The Global Carbon Capture Institute and the UCL Carbon Capture Legal Programme have published a new report examining legal liability issues connected with carbon capture and storage.
Legal Liability and Carbon Capture and Storage authored by Ian havercroft (GCCSI) and Professor Richard Macrory (UCL) argues that legal liability issues remain critically important for the commercial development of carbon capture and storage. A well-characterised legal and regulatory regime should perform a number of functions – it can clarify operators’ potential liabilities, promote high standards, and help to encourage investment; and can raise public confidence in the technology.
The report focuses on three jurisdictions with a well developed legal regime and governments broadly supportive of CCS (Alberta, Canada; Victoria, Australia, and the United Kingdom within the European Union), and explores the legal principles and issues relevant to civil (tort) liability, liability under emissions trading regimes, and administrative liability. and liability for emissions trading.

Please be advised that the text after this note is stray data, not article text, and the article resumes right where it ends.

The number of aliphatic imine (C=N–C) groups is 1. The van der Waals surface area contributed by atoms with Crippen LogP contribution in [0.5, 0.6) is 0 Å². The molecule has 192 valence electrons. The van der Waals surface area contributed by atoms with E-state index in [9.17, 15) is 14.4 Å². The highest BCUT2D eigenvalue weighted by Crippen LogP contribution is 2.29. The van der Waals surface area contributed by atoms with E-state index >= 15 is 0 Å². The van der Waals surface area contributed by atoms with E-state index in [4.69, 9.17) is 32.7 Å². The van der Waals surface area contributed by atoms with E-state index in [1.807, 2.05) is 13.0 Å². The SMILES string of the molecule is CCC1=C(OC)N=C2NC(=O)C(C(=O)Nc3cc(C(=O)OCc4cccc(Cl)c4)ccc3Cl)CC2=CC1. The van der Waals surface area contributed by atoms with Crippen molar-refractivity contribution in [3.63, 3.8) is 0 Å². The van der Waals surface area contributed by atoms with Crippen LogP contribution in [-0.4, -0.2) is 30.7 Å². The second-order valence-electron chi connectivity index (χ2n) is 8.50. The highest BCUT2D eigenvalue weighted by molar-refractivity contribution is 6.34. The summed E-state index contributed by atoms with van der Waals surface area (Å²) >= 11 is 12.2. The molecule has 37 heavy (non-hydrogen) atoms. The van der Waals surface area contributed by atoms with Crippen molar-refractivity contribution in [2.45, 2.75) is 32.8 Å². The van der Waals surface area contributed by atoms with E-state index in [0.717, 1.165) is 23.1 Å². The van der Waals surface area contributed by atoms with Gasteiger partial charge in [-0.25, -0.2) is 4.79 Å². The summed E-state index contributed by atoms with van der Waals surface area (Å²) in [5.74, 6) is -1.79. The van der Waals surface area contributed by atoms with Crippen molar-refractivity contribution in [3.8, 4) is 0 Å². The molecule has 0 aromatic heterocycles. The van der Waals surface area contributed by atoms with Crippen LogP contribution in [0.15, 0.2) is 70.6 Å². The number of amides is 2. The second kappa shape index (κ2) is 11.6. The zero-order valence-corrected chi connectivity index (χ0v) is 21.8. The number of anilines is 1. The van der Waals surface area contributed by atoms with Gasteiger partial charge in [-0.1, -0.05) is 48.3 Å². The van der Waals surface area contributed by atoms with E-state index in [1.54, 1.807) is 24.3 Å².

The report notes that each regime contains provisions concerning the transfer of liabilities to the state following cessation of storage activities, but The three regimes offer quite contrasting approaches when considering the criteria necessary for effecting a transfer; including the necessary time-limits post-cessation of operations before a transfer may take place, and the actual responsibilities and liabilities that may be transferred.